As a futurist and business advisor, he has worked for the Royal Dutch Shell Scenario Prediction unit, modelling economic futures, as well as for the future planning unit at the World Economic Forum. He has been a popular speaker at TED conferences and at Davos, and most recently helped run an international study for the UK Treasury on the future of High-Frequency Trading. He has published in the Financial Times, the Guardian, and the New York Times, and appeared on Newsnight, Start the Week, and other programs. When not slumped in front of a laptop, he has been known to attempt kickboxing, with highly variable results.
David Bodanis: What Einstein did in 1905 his first theory of relativity that would be enough for most people. But he had another idea, a more powerful idea which came together in 1915 when he was in his mid-30s the middle of World War I and it's called General Relativity. And it's a magnificent idea, if he hadn't come up with it I doubt if anybody else would have in the more than century since then. And it's a notion of explaining how all of space and time and all of matter and everything is organized and what's amazing is instead of being a long complicated thing he got it down to two little symbols and this was extraordinary. He thought who had created a universe where all the complexity we see, the spinning of the earth around the sun, how the galaxy moves, if it moves at all, that all this could be explained in terms of two simple symbols. And he thought this was fabulous and then he looked at his symbols and he realized they predicted that the universe was expanding. He asked his astronomer friends in 1917/1918 is the universe in fact expanding? And they said no its static. They thought at that time the universe was just the Milky Way Galaxy a whole bunch of stars floating there in space and beyond there there was just an empty void. It was sort of like Donald Trump's brain there was just angry magnetic fields full of nothing.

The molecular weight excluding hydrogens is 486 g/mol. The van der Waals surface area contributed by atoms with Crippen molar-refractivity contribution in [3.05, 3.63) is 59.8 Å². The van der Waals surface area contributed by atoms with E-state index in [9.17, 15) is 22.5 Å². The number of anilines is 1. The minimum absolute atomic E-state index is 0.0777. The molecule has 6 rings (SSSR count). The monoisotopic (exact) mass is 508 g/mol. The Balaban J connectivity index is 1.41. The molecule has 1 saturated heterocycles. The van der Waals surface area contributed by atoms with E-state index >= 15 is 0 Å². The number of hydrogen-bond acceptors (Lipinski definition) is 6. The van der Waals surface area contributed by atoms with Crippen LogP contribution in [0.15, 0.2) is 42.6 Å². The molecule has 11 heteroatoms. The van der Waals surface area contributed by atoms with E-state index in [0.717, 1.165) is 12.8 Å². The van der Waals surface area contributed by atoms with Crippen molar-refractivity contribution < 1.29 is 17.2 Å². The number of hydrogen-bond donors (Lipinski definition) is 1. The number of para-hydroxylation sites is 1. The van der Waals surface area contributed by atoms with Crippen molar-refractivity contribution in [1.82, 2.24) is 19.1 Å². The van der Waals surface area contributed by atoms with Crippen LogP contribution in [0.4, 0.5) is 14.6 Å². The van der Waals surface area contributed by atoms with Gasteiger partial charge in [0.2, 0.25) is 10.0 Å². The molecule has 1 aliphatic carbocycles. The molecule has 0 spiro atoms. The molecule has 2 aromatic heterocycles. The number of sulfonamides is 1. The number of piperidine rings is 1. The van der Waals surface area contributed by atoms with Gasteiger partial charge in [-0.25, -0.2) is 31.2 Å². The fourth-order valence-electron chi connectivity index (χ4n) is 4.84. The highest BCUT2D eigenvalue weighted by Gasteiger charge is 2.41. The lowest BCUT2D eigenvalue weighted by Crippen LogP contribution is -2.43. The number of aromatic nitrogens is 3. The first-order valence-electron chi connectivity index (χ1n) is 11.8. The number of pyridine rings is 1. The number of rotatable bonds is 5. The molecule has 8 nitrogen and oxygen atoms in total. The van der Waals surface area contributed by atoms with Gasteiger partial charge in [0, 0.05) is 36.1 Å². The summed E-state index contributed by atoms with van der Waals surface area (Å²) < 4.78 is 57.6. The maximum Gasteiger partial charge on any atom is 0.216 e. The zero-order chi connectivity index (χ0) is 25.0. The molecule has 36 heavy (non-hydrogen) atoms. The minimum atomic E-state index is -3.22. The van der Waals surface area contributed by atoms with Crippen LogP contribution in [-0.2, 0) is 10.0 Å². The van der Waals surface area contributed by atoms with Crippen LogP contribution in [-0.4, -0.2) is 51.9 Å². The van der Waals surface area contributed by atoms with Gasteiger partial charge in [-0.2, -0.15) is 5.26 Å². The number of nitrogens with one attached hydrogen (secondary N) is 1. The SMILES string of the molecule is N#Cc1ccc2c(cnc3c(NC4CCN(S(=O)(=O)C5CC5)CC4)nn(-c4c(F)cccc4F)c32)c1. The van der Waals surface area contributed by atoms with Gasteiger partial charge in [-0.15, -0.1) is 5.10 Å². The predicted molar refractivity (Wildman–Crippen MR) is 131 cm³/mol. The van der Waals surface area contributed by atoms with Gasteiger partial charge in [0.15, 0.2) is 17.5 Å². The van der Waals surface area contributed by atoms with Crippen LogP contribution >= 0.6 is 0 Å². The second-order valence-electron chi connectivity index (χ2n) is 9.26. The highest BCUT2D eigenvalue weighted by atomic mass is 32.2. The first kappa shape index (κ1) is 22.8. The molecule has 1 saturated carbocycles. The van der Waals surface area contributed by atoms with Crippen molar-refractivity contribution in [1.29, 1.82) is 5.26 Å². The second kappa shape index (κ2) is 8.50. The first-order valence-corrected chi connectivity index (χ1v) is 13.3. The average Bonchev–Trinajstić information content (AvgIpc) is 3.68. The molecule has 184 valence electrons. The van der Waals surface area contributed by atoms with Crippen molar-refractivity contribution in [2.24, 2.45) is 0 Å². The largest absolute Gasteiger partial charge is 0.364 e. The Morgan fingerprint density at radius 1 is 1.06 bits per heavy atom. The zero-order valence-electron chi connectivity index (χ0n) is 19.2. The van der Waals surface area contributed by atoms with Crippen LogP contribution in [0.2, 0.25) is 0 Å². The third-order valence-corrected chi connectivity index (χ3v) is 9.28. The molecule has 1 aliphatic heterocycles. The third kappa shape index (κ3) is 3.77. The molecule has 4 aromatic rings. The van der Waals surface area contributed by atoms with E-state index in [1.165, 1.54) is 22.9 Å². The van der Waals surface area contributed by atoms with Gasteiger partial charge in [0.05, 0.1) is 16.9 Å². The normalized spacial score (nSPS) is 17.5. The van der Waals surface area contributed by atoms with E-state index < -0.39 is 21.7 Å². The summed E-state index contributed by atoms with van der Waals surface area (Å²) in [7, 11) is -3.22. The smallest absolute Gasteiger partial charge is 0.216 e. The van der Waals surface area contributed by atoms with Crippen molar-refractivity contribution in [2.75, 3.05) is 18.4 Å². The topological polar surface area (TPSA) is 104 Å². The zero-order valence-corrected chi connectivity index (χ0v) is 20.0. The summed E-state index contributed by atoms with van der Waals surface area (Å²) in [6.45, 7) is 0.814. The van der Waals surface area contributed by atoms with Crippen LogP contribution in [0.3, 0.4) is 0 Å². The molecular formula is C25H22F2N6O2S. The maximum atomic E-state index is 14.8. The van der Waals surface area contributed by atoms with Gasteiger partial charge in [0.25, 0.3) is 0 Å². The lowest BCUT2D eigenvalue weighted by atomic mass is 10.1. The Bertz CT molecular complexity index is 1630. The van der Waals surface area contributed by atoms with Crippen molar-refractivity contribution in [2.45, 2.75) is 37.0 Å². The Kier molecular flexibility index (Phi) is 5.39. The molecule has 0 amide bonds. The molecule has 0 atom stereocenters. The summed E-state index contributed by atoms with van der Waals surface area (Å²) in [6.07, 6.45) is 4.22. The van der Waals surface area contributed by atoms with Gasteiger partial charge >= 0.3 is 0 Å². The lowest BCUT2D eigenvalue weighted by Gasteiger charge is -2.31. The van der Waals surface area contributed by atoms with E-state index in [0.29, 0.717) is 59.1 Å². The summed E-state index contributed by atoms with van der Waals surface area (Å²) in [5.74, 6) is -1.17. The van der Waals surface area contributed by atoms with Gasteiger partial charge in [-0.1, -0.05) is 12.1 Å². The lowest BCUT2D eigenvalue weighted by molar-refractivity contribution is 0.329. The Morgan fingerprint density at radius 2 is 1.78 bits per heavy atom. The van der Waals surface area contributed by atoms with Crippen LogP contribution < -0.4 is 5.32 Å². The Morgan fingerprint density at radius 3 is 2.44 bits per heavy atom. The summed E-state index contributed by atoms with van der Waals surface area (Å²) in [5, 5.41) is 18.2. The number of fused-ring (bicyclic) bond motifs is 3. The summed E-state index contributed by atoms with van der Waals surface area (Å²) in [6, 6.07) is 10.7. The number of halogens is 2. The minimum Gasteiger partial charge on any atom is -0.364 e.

And Einstein thought are you sure? And they said well that's kind of what the universe is like. So he had to change that beautiful simple equation and had to put in an extra term, which is symbolized by the lambda. And instead of thinking God or the old one or whatever force there is behind the universe had made something very simple for us to discover, there's this ugly equation, this additional term that sort of canceled the expansion. Anyways, about ten years later in 1929 Edwin Hubble in California and other people said oy were we wrong. They probably didn't say the word oy, were we wrong they said. The universe is expanding after all. And Einstein thought the good news is I get to take away the lambda, that extra term. I can go back to that beautiful simple clear thing I discovered back in 1915 in general relativity. And that's okay. That's an allowable mistake. I don't think that's his greatest mistake. The great mistake came after that.